COVID-19 has accelerated retail’s transition to a digital future. The Bain & Company survey, The Future of Retail in Asia-Pacific: How to Thrive at High Speed, noted that Asia-Pacific’s growth represents 75% of the world’s retail growth and boasting advanced digital maturity, online sales growth and ecommerce are rising dramatically in the region
The research found that from 2014 to 2019, the compound annual growth rate for Asia-Pacific retail sales was more than quadruple that of the rest of the world.
Online sales growth was nearly double, even though Asia-Pacific e-commerce already started from a higher base (online penetration in the region grew from 9% to 19% between 2014 and 2019, while rising from 6% to 11% elsewhere).
This advanced digital maturity is one reason why Asia-Pacific should remain the industry’s growth engine, as well as its window to the future, and COVID-19 has only accelerated many of the key shifts already underway.
Melanie Sanders, Bain & Company partner and co-author of the report, noted that the current pandemic has sped up disruptions that have impacted the retail sector, but the industry as a whole had already begun its shift towards digital innovation and ecommerce anyway.
“Asia-Pacific markets were able to jump ahead by skipping development stages that the US and Europe once toiled through, allowing them to now be the industry growth engine and leader in all things digital. Other markets should be taking a step back and learning from what’s happening here,” she said.
Bain said there is no single path to a thriving future, yet organizations are prioritizing action in six areas, all of which have been accelerated by COVID-19:
Reinventing their value proposition: Asian consumers led the world in digital adoption and are increasingly balancing dual careers and facing a widening gap is between the rich and poor.
This is translating to growth in convenience offers and formats, online shopping and polarization between value and premium retailers.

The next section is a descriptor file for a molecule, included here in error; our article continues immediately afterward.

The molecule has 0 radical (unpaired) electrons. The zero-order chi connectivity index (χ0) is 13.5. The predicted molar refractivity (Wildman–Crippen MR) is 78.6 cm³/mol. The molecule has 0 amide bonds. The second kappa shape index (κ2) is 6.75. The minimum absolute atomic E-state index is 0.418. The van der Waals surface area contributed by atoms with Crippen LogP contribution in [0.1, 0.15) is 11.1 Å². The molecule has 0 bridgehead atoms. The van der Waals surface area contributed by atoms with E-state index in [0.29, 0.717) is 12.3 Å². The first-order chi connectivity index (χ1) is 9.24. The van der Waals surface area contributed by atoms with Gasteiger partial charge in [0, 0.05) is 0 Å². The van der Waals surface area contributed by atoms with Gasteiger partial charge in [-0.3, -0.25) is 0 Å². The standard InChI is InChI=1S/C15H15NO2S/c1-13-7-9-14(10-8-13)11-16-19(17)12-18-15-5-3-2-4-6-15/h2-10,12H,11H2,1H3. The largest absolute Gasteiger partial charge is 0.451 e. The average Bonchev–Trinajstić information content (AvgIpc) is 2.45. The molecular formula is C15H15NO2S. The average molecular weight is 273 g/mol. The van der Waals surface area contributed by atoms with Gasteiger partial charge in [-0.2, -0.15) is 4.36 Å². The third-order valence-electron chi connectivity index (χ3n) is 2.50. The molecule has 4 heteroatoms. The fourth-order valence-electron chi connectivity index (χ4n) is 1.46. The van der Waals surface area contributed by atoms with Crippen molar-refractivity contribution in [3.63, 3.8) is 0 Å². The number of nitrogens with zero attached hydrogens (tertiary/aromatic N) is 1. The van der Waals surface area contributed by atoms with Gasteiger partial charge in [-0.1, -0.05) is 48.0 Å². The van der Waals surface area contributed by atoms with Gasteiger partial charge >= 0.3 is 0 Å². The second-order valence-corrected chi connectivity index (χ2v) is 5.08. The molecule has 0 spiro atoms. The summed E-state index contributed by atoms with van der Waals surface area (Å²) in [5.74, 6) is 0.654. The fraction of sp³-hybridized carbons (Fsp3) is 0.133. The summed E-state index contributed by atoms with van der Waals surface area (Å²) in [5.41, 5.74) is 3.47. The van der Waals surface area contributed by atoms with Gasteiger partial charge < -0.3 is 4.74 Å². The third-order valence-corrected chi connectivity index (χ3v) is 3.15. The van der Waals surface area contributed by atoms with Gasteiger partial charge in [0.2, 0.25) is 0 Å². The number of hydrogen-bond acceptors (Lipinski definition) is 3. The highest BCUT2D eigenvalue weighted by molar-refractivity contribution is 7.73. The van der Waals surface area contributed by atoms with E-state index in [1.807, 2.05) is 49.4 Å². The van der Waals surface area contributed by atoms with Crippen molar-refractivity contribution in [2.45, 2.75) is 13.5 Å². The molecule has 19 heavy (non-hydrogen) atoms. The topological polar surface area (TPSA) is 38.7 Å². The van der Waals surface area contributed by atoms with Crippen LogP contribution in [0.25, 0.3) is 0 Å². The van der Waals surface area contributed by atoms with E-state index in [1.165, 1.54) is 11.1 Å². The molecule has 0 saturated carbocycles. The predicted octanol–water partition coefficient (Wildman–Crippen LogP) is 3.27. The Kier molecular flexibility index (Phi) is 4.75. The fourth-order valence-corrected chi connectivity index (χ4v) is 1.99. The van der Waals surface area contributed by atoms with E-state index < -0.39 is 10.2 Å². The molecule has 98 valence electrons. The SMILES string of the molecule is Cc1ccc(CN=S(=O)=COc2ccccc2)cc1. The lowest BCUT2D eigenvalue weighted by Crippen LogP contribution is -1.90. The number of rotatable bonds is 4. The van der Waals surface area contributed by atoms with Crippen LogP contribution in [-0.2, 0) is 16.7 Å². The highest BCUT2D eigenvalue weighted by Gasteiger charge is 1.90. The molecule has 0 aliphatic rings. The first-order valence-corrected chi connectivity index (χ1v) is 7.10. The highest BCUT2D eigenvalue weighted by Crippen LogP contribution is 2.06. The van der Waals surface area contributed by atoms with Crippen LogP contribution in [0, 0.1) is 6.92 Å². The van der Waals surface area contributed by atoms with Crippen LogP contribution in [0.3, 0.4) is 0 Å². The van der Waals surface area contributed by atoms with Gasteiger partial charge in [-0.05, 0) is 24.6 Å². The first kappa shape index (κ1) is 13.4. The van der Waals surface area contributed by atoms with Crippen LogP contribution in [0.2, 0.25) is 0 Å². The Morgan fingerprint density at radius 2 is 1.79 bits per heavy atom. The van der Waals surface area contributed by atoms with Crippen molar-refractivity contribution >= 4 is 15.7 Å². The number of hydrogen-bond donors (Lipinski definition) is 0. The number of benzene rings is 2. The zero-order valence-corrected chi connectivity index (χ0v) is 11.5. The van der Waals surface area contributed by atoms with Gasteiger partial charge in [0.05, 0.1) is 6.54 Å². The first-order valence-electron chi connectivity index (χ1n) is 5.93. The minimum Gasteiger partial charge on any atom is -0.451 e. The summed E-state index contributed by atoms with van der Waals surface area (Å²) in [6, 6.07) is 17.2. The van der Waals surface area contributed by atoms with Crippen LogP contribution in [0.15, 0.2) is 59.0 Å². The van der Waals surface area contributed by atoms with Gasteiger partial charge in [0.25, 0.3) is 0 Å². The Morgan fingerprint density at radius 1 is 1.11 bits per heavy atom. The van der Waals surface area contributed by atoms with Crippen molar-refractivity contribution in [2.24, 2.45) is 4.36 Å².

Winning digital engagement: Over 70% of e-commerce in Asia will be conducted on the phone (vs. 40% in US) and COVID-19 saw dramatic increases in use of digital channels.
Futureproofing assets and operations: In Asia-Pacific, only retailers in Australia and Japan (and to a lesser extent South Korea) have built out their physical store networks as extensively as their counterparts in the US and Western Europe. The region’s retailers are finding growth enough online and are now unlikely to expand their physical network to anything like Western levels of ubiquity, whilst needing to adapt the role of these stores to support omnichannel needs in fulfilment and as show-rooms.
Mastering the last mile and supply chain resilience: The consumer expectations are rising on fast home delivery, yet Asia’s diversity in terms of urban density, logistics infrastructure, cost of real estate and labour costs mean that last mile fulfilment models cannot be uniform.
Defining their ecosystem destination: The rise of ecosystems in Asia has been further accelerated under COVID-19 as retailers have sought new partnerships to advance their digital capabilities, achieve virtual scale, and respond to accelerated migration to online.
Re-tooling for digital: Retailers have been investing in building new capabilities in advanced analytics and technology to prepare for the changing market landscape and leverage the data assets they have. For many, COVID-19 has pulled forward investments to fast-track the ability to compete in a fast-changing environment.
Retailers that master these imperatives should gain a sustainable edge over rivals.
“The current macro-economic conditions have caused intense and unwavering challenges for some retailers, while others have experienced a period of remarkable results.” said Kanaiya Parekh, Bain & Company expert partner and co-author of the report.
“It’s clear from this research that retailers must immediately focus on developing and implementing strategies which will future-proof their business, including reviewing the role of their stores as well pivoting their operating models to be more agile and data-driven”